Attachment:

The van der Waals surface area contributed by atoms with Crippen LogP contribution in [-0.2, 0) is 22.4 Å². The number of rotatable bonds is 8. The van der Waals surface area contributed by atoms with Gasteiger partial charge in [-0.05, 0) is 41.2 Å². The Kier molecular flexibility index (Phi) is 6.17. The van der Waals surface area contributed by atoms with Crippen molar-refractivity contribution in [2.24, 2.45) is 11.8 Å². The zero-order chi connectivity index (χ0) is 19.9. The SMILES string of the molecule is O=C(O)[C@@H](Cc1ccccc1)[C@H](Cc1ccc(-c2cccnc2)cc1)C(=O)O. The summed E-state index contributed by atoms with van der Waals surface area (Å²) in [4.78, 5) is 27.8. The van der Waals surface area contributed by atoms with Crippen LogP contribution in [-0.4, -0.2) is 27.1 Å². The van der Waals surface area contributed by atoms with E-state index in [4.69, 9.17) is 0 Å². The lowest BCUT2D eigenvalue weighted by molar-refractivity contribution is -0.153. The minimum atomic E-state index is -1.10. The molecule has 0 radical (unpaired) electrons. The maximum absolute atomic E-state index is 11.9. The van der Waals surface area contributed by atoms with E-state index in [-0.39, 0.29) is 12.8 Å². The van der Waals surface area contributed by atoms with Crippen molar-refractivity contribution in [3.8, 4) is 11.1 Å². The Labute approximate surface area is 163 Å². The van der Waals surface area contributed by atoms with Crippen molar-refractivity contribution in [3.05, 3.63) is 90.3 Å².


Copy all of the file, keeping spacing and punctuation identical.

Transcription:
The van der Waals surface area contributed by atoms with Crippen LogP contribution in [-0.2, 0) is 22.4 Å². The number of rotatable bonds is 8. The van der Waals surface area contributed by atoms with Gasteiger partial charge in [-0.05, 0) is 41.2 Å². The Kier molecular flexibility index (Phi) is 6.17. The van der Waals surface area contributed by atoms with Crippen molar-refractivity contribution in [2.24, 2.45) is 11.8 Å². The zero-order chi connectivity index (χ0) is 19.9. The SMILES string of the molecule is O=C(O)[C@@H](Cc1ccccc1)[C@H](Cc1ccc(-c2cccnc2)cc1)C(=O)O. The summed E-state index contributed by atoms with van der Waals surface area (Å²) in [4.78, 5) is 27.8. The van der Waals surface area contributed by atoms with Crippen LogP contribution in [-0.4, -0.2) is 27.1 Å². The van der Waals surface area contributed by atoms with E-state index in [4.69, 9.17) is 0 Å². The lowest BCUT2D eigenvalue weighted by molar-refractivity contribution is -0.153. The minimum atomic E-state index is -1.10. The molecule has 0 radical (unpaired) electrons. The maximum absolute atomic E-state index is 11.9. The van der Waals surface area contributed by atoms with E-state index in [-0.39, 0.29) is 12.8 Å². The van der Waals surface area contributed by atoms with Crippen molar-refractivity contribution in [3.8, 4) is 11.1 Å². The Labute approximate surface area is 163 Å². The van der Waals surface area contributed by atoms with Crippen molar-refractivity contribution in [3.05, 3.63) is 90.3 Å².